Feeding my mind
The Mental Health Foundation is often ahead of the curve. A decade ago this pioneering charity recognised the importance of good nutrition for our wellbeing by publishing a groundbreaking report Feeding minds: the impact of food on mental health.
At around the same time, I began my own journey on the path to learning about the medicinal power of food. I took our then 10-year-old son George to see a nutritionist about his persistent eczema. It was remarkable to see how his sore and scaly red skin healed within a few weeks of changing his diet.
A few years later, I went for a routine check-up to see how I was dealing with my anxiety: I’ve had a long battle with depression, which in the past has seen me hospitalised, albeit briefly. My GP told to me that there was compelling evidence about the links between mood and food, before writing down a list of ‘happy foods’ that might keep me calm. These included green leafy vegetables, dark chocolate and oily fish – now essential ingredients in my daily diet.
This consultation fuelled my growing curiosity. I began to experiment with food. Does how you cook and even how you eat make a difference to your mood? In my quest I started speaking to doctors, therapists, cooks, psychologists, academics, dieticians and people I have worked with when running happiness workshops and talks for charities and businesses. Colleagues and friends shared their nutritional tips, I tried them out, and I continued to feel better.
A diet that’s good for your physical health is also good for your mental health. A healthy balanced diet includes:
- lots of different types of fruit and vegetables
- wholegrain cereals or bread
- nuts and seeds
- dairy products
- oily fish
- plenty of water.
It was time to further my knowledge and up the pace by getting the help of a nutritionist. I was getting confused with all the advice on offer and felt out of my depth.
Enter nutritional therapist Alice Mackintosh. She worked for a reputable nutritional clinic on London’s Harley Street and was recommended to me by a friend. Alice was also interested in the relationship between mood and food, and had helped many people with anxiety thanks to two degrees, one in nutritional therapy, one in bio-medical science.
With Alice’s help and my newfound enthusiasm, together we developed practical tools in the form of meal planners, and recipes for my symptoms. I slowly swept my kitchen clean, eliminating processed foods and focusing on 'real foods' instead. These included fresh fruit and vegetables, eggs, unprocessed carbohydrates, fish, and nuts and seeds.
I also eat animal fats from meat and dairy in moderation rather than processed or manufactured fats, as well as plenty of omega-3s fats, which are important given that our brains are made up of 60 per cent fat. I learnt what to eat and when – a handful of our vitamin B Marmite-roasted pumpkin seeds if I’m feeling low, or some of our calming green broth if I’m anxious – the ingredients are rich in calming magnesium.
I also increased the amount of probiotics and fermented foods I ate as I learnt about the links between staying calm and a healthy microbiome, otherwise known as gut flora. A modest portion of creamy yoghurt so thick it stands up in the bowl suits me well. Women given yoghurt containing probiotics were found to have a calmer response to certain stimuli, according to a 2013 study reported in Gastroenterology.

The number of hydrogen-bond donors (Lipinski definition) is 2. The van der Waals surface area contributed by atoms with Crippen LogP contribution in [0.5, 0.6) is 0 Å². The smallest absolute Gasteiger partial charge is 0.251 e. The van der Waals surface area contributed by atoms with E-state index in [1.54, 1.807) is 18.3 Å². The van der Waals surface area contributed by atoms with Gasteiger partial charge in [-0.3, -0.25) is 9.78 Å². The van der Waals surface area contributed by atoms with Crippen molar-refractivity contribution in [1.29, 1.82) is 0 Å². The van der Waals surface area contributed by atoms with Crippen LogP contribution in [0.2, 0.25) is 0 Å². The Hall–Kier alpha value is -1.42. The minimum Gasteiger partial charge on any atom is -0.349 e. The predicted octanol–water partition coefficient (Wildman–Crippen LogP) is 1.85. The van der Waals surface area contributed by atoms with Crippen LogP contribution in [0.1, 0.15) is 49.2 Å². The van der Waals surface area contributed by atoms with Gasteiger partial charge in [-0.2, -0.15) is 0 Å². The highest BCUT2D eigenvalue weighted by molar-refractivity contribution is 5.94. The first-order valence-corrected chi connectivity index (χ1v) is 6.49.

Our conversations and experiments led to our book ‘The Happy Kitchen: Good Mood Food’. In it, I share in detail what I have learnt about eating for happiness. It’s not just about particular foods. The act of cooking and eating mindfully also made me feel more joyful.
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The recipes put the theory and more than 100 nutritional studies into practice. Following them has helped me to become more energised, less anxious, clearer thinking, more balanced and a better sleeper.
Eating a happy diet is now an important part of my holistic approach to looking after my mental health. It has become another key part of the toolkit I rely on to ensure I stay calm and well. I’ve also benefitted from exercising more, using mindful breathing techniques, and the healing power of poetry. All of which has helped me on my journey to overcoming anxiety and depression. Who wouldn’t try and rely on themselves if at all possible – though I’m the first to recognise for those experiencing severe mental illness, this isn’t an option.
I echo Dr Andrew McCulloch, a former Chief Executive at The Mental Health Foundation when I agree with the conclusion to his report that "nutrition should become a mainstream, everyday component of mental health care".
After years in which doctors looked to medication as the sole answer to mental illness, now there is a growing sense that drugs are one part of the solution. An integrated approach sees lifestyle interventions as crucial to managing chronic illnesses such as diabetes and some heart conditions. In a similar way, diet is now thought to be key in alleviating anxiety and depression.
Nourishing my mind with a healthy diet boosts my mood and enhances my wellbeing. A happy kitchen is a place where food is my medicine; I truly hope that it can be yours too and I look forward to working with the Mental Health Foundation to spread the word.
Rachel Kelly is a writer and mental health campaigner. Her book The Happy Kitchen: Good Mood Food is published by Short Books in January 2017.